The White House provides the text of the speech here.
Immigrant-rights advocates applauded the belated move. (Isaías Alvarado, Lágrimas de alegría en LA tras histórico anuncio de alivio migratorio La Opinión 11/20/2014; Peter Hecht and Stephen Magagnini, Central Valley undocumented immigrants see hope in Obama action Sacramento Bee 11/21/2014)
The Republicans howled as usual. (María Peña, Republicanos demandan a Obama por acciones ejecutivas La Opinión 11/21/2014; Amanda Becker, U.S. House will fight Obama's immigration action: Boehner Reuters 11/21/2014)
Golly, if the President hadn't done that, there could have been bipartisan harmony with Republicans for the next two years! Reuters: "All year long I have warned the president that by ... threatening action repeatedly on immigration, he was making it impossible to build the trust necessary to work together," [House Majority Leader John] Boehner told reporters. "With this action, the president has chosen to deliberately sabotage any chance of ... bipartisan reform that he claims to seek."
Bill Schneider, a resident scholar at the corporatist-Democratic, Centrism Fetishist, Third Way group, sees Obama's immigration reform as a move to shore up Democratic support among Latinos, as part of a legacy-building drive and evidently as an intention to finally push back against Republicans instead of stumbling again and again in failed attempts at Bipartisanship over contentious issues (Immigration effort shows a president who is fighting back Reuters 11/20/2014):
Obama is not sulking. In fact, the midterm defeat seems to have given him new resolve. Obama went to China and came back with an agreement on climate change. China has, for the first time, committed itself to a program to reduce greenhouse gas emissions. Critics of climate change can no longer use China’s unwillingness to act as an excuse for U.S. inaction.At least the immigration reform is mostly a good thing.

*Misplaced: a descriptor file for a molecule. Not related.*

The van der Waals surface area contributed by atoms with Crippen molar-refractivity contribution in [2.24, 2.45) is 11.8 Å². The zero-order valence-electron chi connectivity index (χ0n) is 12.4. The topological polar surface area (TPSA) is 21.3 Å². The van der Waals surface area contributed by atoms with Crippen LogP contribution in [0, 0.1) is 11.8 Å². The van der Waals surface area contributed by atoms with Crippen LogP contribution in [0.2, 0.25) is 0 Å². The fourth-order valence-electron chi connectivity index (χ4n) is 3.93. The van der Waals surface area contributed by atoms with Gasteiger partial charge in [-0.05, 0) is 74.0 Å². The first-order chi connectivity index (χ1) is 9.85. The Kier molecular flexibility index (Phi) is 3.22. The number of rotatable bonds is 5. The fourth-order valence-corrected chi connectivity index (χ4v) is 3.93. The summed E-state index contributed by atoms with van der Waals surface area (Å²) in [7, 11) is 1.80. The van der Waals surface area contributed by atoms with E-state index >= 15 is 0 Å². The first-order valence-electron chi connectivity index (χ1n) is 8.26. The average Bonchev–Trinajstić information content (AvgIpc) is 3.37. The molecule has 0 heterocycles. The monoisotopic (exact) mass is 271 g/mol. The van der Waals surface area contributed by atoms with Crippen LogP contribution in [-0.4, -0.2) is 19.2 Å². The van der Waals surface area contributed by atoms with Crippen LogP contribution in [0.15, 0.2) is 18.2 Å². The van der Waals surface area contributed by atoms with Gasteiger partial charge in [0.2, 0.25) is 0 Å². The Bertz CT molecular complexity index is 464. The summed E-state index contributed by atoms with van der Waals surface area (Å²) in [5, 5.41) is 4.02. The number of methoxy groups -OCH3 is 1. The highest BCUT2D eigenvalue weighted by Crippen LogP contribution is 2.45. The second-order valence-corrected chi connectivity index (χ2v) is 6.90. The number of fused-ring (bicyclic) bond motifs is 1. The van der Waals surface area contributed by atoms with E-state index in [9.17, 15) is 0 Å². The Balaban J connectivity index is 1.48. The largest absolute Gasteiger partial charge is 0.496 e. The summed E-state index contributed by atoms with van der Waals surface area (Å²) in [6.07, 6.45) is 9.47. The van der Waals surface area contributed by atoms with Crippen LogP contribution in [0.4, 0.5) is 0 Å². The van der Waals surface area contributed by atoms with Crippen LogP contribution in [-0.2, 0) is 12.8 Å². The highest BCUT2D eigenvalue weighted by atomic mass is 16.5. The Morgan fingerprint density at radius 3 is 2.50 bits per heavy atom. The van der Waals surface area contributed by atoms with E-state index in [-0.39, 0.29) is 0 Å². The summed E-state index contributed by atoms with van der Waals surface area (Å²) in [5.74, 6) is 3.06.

Now Obama looks about to issue an executive order halting the deportation of as many as five million illegal immigrants who would be forced to abandon their families. Obama may not get comprehensive immigration reform through Congress, but he has done what he believes he can do. He wants immigration and climate change to be the signature legacies of his second term.
Oh, and he also surprised everyone by coming out in favor of net neutrality. Where did that come from? The president wants Internet providers to be regulated like public utilities. Republicans are crying foul. They hate government regulation. Net neutrality is popular among tech savvy young people, however, who deserted the Democrats in droves in this month’s midterm. The demographics of the issue are good.
And the politics? Instead of sulking in defeat, Obama is embracing climate change, immigration reform and net neutrality. Republicans are grumbling. The president's response: "In your face!"
Still, I can't help but notice that Obama's speech made one gesture after another to the conservative framing of the immigration issue. For just one example: